Habitat restoration is an important tool for addressing a broad range of environmental challenges including providing permits for mitigation for streams using constructed wetlands. The BSC approach incorporates cost-effective design and build projects for the long-term management of natural resources by employing collaboration across experts from different fields ranging from biologists and ecologists to archaeologists. The site pictured below is currently in the early stages of restoration and are trending toward success thanks to some mitigation efforts and mother nature. Pictured below are restored stream channels, which are providing the revival of biological, chemical, and physical functions. Many macroinvertebrate and fish species have been observed throughout the sites; a great indication of restored habitat. Our experience covers a wide range of project development, from design to construction supervision and monitoring. BSC is also well trained to communicate with multiple regulatory agencies at the state, local, and federal levels. Our team has years of experience successfully negotiating agreements on restoration and permitting issues.
While in the field last week, we spotted a family of bears! These black bears must have smelled our presence and came to explore. The American black bear (Ursus americanus), is very common and widely distributed. They are a very intelligent and curious species, and feed mainly on berries, nuts, grasses, carrion, and insects. While caution should always be taken, black bears rarely attack humans; in fact most injuries only occur from people trying to feed, touch, or crowd them.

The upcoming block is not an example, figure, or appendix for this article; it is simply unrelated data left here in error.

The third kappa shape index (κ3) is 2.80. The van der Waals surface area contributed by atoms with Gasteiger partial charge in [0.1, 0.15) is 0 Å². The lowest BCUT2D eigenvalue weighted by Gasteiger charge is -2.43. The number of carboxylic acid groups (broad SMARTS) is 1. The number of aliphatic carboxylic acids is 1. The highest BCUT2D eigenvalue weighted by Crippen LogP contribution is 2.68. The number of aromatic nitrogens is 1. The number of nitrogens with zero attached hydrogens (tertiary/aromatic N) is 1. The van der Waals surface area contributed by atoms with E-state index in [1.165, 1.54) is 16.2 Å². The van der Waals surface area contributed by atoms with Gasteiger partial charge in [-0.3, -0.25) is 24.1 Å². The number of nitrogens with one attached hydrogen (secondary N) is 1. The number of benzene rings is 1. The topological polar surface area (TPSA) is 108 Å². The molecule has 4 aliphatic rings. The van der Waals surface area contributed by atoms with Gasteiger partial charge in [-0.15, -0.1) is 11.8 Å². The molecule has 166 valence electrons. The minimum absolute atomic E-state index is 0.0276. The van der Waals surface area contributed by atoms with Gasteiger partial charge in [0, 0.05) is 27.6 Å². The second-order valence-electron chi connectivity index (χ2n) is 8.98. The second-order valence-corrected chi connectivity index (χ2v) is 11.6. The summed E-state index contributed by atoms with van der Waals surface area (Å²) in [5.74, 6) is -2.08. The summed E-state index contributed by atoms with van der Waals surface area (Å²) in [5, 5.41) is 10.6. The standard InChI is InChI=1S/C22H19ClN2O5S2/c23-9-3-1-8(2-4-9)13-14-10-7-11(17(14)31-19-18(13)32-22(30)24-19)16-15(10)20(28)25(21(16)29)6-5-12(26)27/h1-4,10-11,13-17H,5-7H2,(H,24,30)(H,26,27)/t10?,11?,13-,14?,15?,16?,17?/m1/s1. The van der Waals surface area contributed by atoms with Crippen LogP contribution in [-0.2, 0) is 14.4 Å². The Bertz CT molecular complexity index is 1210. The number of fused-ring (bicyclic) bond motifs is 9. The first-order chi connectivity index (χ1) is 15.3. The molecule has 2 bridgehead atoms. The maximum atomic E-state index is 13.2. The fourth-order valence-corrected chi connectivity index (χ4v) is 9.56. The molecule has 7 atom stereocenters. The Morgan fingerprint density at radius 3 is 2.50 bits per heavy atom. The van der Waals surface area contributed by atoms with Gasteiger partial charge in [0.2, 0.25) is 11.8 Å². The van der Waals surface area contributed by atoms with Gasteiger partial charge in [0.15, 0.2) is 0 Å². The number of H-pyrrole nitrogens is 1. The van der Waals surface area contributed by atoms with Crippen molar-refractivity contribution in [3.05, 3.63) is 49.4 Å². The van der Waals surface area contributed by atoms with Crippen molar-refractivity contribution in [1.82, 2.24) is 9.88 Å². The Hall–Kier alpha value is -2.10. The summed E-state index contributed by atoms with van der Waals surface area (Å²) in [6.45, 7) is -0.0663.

These sites in Harlan County, Kentucky which have been reclaimed, now provide prime habitat and foraging sites for these bears, and other wildlife.
The Blackside Dace is olive green in color with black specks, a silver or red underside, and a single black stripe along its sides. During the breeding season, the male’s stripe becomes a deeper black, the red becomes brighter, and the fins turn a vibrant yellow. In the second and last pictures, the dace are actually using the nests of a different species (the Creek Chub) for spawning.
Jesse carrying the battery and backpack electro-fish shocker. The device stuns fish for several seconds so populations can be counted. These surveys can be used for baseline studies required for projects needing Clean Water Act permitting (NPDES), Section 404, Nationwide or Individual Permits or Protection and Enhancement Plans.